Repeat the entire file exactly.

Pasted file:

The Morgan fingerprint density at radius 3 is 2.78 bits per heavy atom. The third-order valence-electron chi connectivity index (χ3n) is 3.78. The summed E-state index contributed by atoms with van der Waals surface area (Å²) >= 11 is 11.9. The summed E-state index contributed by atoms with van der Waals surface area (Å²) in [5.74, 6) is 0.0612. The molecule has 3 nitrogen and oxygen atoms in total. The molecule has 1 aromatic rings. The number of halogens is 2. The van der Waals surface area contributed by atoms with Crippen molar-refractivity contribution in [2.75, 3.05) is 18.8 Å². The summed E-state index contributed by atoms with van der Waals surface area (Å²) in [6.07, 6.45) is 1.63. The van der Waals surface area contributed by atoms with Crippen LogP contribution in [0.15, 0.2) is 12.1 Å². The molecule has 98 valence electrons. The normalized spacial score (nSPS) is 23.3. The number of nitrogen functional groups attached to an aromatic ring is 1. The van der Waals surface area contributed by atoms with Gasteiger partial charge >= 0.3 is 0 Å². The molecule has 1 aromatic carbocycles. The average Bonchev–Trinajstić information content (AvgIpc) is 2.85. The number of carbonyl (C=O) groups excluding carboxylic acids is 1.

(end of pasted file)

The Morgan fingerprint density at radius 3 is 2.78 bits per heavy atom. The third-order valence-electron chi connectivity index (χ3n) is 3.78. The summed E-state index contributed by atoms with van der Waals surface area (Å²) >= 11 is 11.9. The summed E-state index contributed by atoms with van der Waals surface area (Å²) in [5.74, 6) is 0.0612. The molecule has 3 nitrogen and oxygen atoms in total. The molecule has 1 aromatic rings. The number of halogens is 2. The van der Waals surface area contributed by atoms with Crippen molar-refractivity contribution in [2.75, 3.05) is 18.8 Å². The summed E-state index contributed by atoms with van der Waals surface area (Å²) in [6.07, 6.45) is 1.63. The van der Waals surface area contributed by atoms with Crippen LogP contribution in [0.15, 0.2) is 12.1 Å². The molecule has 98 valence electrons. The normalized spacial score (nSPS) is 23.3. The number of nitrogen functional groups attached to an aromatic ring is 1. The van der Waals surface area contributed by atoms with Gasteiger partial charge >= 0.3 is 0 Å². The molecule has 1 aromatic carbocycles. The average Bonchev–Trinajstić information content (AvgIpc) is 2.85. The number of carbonyl (C=O) groups excluding carboxylic acids is 1.